June at Rescripted is all about sexual health, including the highs, lows, and everything in between. See what we did there? Speaking of everything in between, if you have ever experienced the urge to pee during an orgasm, you might be wondering, "Why did that happen, and how can I prevent it from happening again?" Not to worry; we're here to help you get to the bottom of this not-so-uncommon sexual phenomenon.

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So, why might you feel like you need to pee during sex?

1. Peeing during an orgasm can be linked to incontinence

A common reason why someone — specifically folks with vulvas — may pee or experience urine leakage during orgasm is because of incontinence, often due to weaker bladder or pelvic floor muscles. “When combined with the additional pressure that sexual stimulation can put against the urethra and bladder, especially with the muscle contractions that the pelvic floor experiences during orgasm and/or the pressure of something inside the body during penetrative play, this can trigger urination,” says Lisa Finn, sex educator for Babeland. A fancy word for this is coital incontinence. 

2. Sometimes it might feel like pee; however, it’s probably just ejaculation fluid

During sex you might feel like you just peed yourself, but in many instances, that’s actually not the case. 

“Vulva ejaculate isn’t 'just pee,' says Queen. “While it can contain urea, it comes from the Skene’s glands and contains some of the same components as semen, like prostatic fluids.”

This fluid is usually watery, clear, or yellow and tends to be odorless unlike pee which can have a mild ammonia smell.

3. Try peeing beforehand to see if that helps with the sensation of having to go during sex

Sometimes the sensation of orgasm, especially ejaculation or squirting, can feel similar to having to pee, since the liquid is expelled through the urethral opening. “Peeing beforehand can help you to feel more confident that the fluid is (or is mostly) ejaculate and not urine,” says Carol Queen, PhD, Good Vibrations sexologist.

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4. Strengthening your pelvic floor muscles can be your first line of defense

If you notice that you pee when you orgasm, then it’s safe to say you’ll want to figure out how to prevent it from happening in the future. Strengthening the pelvic floor muscles is one of the first lines of defense — and yes, that probably includes kegel exercises.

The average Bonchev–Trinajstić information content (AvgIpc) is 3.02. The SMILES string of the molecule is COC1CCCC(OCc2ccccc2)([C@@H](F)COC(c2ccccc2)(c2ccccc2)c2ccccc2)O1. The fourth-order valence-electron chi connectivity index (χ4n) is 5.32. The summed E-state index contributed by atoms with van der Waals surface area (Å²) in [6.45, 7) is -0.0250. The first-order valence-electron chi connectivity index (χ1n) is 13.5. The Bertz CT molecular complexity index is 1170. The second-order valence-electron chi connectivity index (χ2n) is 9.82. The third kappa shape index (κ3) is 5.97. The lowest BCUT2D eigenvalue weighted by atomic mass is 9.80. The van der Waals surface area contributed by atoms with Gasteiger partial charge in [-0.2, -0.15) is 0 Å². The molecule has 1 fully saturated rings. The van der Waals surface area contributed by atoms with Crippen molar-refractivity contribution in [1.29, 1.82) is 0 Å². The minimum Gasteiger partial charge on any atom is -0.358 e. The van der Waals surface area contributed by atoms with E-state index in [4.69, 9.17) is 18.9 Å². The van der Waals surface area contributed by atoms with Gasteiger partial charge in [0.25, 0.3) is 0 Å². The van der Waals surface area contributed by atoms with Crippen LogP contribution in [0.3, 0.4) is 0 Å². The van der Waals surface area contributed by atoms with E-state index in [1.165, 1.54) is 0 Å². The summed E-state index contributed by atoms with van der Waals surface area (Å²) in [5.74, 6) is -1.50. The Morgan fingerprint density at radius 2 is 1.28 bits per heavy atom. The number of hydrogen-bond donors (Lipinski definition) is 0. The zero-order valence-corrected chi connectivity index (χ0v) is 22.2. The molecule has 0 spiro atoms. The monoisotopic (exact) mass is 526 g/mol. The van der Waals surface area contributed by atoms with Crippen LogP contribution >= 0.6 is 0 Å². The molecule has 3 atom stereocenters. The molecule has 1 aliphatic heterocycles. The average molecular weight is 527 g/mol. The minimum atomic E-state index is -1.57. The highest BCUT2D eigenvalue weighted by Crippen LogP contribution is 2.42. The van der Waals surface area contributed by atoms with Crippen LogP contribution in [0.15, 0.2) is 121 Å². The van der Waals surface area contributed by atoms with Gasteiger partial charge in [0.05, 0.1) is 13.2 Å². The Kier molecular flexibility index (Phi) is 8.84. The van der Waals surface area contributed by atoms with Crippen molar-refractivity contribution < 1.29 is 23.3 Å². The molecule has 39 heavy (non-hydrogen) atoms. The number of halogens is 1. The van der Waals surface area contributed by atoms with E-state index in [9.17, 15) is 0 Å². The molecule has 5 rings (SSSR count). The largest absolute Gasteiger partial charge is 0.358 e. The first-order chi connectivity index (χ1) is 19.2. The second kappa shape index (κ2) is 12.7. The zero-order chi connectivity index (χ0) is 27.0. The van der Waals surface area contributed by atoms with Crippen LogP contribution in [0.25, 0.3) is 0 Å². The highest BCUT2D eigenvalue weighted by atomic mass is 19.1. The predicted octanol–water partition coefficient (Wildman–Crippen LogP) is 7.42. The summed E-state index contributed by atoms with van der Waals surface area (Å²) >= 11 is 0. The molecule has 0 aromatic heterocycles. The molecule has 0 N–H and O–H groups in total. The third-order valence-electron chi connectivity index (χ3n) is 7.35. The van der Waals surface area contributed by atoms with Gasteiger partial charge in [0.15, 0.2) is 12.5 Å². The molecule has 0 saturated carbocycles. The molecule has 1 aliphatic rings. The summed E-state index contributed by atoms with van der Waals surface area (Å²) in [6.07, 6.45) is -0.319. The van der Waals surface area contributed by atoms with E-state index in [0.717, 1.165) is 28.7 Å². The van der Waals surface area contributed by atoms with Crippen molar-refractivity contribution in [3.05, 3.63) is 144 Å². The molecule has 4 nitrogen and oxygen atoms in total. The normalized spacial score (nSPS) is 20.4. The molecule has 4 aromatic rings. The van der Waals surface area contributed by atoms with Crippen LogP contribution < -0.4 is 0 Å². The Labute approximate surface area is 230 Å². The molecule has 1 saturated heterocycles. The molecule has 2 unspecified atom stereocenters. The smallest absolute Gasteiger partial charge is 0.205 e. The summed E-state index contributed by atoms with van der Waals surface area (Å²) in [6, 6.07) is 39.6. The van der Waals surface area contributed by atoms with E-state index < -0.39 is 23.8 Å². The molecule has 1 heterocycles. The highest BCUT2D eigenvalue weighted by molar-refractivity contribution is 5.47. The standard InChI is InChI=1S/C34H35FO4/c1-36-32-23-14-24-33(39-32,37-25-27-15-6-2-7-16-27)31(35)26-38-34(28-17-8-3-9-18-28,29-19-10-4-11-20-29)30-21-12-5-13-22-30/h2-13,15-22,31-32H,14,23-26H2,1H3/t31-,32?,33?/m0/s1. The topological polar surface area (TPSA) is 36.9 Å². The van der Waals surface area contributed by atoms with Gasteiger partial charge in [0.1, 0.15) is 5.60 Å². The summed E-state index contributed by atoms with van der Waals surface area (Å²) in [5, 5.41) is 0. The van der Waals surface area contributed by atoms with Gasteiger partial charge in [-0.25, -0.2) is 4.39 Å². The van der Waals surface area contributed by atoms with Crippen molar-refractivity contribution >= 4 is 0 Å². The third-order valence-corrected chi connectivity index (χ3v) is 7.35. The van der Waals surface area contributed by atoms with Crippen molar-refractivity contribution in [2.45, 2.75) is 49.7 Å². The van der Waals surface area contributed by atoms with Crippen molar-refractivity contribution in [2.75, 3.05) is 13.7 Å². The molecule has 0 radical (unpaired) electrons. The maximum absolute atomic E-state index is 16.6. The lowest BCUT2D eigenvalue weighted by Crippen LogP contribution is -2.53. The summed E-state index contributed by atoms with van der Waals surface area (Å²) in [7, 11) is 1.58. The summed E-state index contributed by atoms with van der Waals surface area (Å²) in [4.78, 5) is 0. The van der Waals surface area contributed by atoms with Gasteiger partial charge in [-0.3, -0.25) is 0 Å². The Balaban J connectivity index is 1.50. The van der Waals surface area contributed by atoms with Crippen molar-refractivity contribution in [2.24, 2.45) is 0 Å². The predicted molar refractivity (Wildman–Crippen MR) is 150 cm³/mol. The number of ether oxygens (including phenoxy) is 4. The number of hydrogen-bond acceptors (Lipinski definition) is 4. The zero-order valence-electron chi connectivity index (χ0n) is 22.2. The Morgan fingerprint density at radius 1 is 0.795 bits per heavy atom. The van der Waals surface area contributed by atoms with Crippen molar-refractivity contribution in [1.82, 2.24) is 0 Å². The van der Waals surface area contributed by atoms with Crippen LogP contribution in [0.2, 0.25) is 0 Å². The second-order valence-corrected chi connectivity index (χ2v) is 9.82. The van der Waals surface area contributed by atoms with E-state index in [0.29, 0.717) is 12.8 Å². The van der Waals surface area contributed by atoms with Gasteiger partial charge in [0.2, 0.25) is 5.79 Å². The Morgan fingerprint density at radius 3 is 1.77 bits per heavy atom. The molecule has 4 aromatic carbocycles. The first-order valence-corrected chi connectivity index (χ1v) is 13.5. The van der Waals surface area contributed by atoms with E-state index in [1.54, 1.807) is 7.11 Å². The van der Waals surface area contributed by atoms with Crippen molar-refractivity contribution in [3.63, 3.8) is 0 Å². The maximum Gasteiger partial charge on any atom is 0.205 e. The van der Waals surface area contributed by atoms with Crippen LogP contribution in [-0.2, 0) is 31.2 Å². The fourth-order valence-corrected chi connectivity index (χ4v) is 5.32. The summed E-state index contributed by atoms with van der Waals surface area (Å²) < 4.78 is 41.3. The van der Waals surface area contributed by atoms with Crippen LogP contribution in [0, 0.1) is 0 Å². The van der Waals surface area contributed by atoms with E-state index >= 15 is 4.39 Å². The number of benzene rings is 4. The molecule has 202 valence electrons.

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“Make sure that you are targeting your pelvic floor by isolating those muscles (without engaging your abs or glutes), you’re breathing through your exercises, that you’re taking your time and working slowly and consistently to your goals,” says Finn. “Remember to relax your muscles just as much as engage them — you want your pelvic floor to be strong, not tense.”

Other ways to strengthen your pelvic floor include transverse abdominis contractions, glute bridges, and diaphragmatic breathing. You’ll want to consult with your doctor or OB/GYN before doing these exercises to rule out any underlying conditions that might be causing this problem (ie. overactive bladder, nocturia, bladder pain, etc.)

woman doing glute bridges to strengthen her pelvic floor

5. Adding lube to your routine can also work to prevent peeing during sex

Believe it or not, adding a bit of extra lube into your routine can reduce your chances of peeing during sex. Too much friction can make the bladder more reactive during penetration whether that’s with another person or a sex toy. Plus, you can make it a bit more fun by opting for a scented version, whether that’s pineapple or chocolate! 

Casey Clark is a freelance writer from New York City who specializes in beauty, food, and lifestyle content in the commerce sector. Her work has been featured in Women’s Health, Allure, Cosmopolitan, SELF and more. When she’s not writing, you can find her swatching the latest lipsticks or out to brunch with her girlfriends.